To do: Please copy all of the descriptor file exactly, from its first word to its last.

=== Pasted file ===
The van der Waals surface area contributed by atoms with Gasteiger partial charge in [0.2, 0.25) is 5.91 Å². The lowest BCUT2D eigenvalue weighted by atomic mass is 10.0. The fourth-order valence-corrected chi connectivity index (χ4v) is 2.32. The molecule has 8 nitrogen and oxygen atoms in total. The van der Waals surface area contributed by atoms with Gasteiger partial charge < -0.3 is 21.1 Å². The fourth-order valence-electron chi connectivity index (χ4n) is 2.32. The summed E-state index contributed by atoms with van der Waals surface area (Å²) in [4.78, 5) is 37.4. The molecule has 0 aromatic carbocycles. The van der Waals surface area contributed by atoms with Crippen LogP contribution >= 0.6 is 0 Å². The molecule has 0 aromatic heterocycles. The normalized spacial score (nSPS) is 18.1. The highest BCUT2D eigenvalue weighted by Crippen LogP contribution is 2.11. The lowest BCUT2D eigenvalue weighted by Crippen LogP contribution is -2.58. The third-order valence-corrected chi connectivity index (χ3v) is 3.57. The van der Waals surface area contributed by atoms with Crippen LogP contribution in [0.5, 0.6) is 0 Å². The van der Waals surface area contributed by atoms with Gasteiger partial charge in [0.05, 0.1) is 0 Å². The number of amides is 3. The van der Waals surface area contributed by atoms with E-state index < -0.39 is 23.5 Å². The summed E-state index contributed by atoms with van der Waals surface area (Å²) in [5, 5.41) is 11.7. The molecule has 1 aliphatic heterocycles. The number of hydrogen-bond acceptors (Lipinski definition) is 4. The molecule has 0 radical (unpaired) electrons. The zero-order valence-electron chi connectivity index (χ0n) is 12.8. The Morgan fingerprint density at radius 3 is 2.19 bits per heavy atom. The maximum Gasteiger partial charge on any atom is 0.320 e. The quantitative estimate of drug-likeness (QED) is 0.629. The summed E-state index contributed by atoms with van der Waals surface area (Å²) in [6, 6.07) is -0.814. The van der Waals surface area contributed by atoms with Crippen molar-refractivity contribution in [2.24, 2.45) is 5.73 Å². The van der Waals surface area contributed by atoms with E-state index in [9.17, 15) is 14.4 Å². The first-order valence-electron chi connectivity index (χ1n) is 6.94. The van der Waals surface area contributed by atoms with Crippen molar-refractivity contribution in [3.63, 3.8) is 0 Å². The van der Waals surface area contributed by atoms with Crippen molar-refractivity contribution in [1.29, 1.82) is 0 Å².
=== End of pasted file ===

The van der Waals surface area contributed by atoms with Gasteiger partial charge in [0.2, 0.25) is 5.91 Å². The lowest BCUT2D eigenvalue weighted by atomic mass is 10.0. The fourth-order valence-corrected chi connectivity index (χ4v) is 2.32. The molecule has 8 nitrogen and oxygen atoms in total. The van der Waals surface area contributed by atoms with Gasteiger partial charge < -0.3 is 21.1 Å². The fourth-order valence-electron chi connectivity index (χ4n) is 2.32. The summed E-state index contributed by atoms with van der Waals surface area (Å²) in [4.78, 5) is 37.4. The molecule has 0 aromatic carbocycles. The van der Waals surface area contributed by atoms with Crippen LogP contribution >= 0.6 is 0 Å². The molecule has 0 aromatic heterocycles. The normalized spacial score (nSPS) is 18.1. The highest BCUT2D eigenvalue weighted by Crippen LogP contribution is 2.11. The lowest BCUT2D eigenvalue weighted by Crippen LogP contribution is -2.58. The third-order valence-corrected chi connectivity index (χ3v) is 3.57. The van der Waals surface area contributed by atoms with Crippen LogP contribution in [0.5, 0.6) is 0 Å². The van der Waals surface area contributed by atoms with Gasteiger partial charge in [0.05, 0.1) is 0 Å². The number of amides is 3. The van der Waals surface area contributed by atoms with E-state index < -0.39 is 23.5 Å². The summed E-state index contributed by atoms with van der Waals surface area (Å²) in [5, 5.41) is 11.7. The molecule has 1 aliphatic heterocycles. The number of hydrogen-bond acceptors (Lipinski definition) is 4. The molecule has 0 radical (unpaired) electrons. The zero-order valence-electron chi connectivity index (χ0n) is 12.8. The Morgan fingerprint density at radius 3 is 2.19 bits per heavy atom. The maximum Gasteiger partial charge on any atom is 0.320 e. The quantitative estimate of drug-likeness (QED) is 0.629. The summed E-state index contributed by atoms with van der Waals surface area (Å²) in [6, 6.07) is -0.814. The van der Waals surface area contributed by atoms with Crippen molar-refractivity contribution in [2.24, 2.45) is 5.73 Å². The van der Waals surface area contributed by atoms with E-state index in [9.17, 15) is 14.4 Å². The first-order valence-electron chi connectivity index (χ1n) is 6.94. The van der Waals surface area contributed by atoms with Crippen molar-refractivity contribution in [3.63, 3.8) is 0 Å². The van der Waals surface area contributed by atoms with Crippen molar-refractivity contribution in [1.29, 1.82) is 0 Å².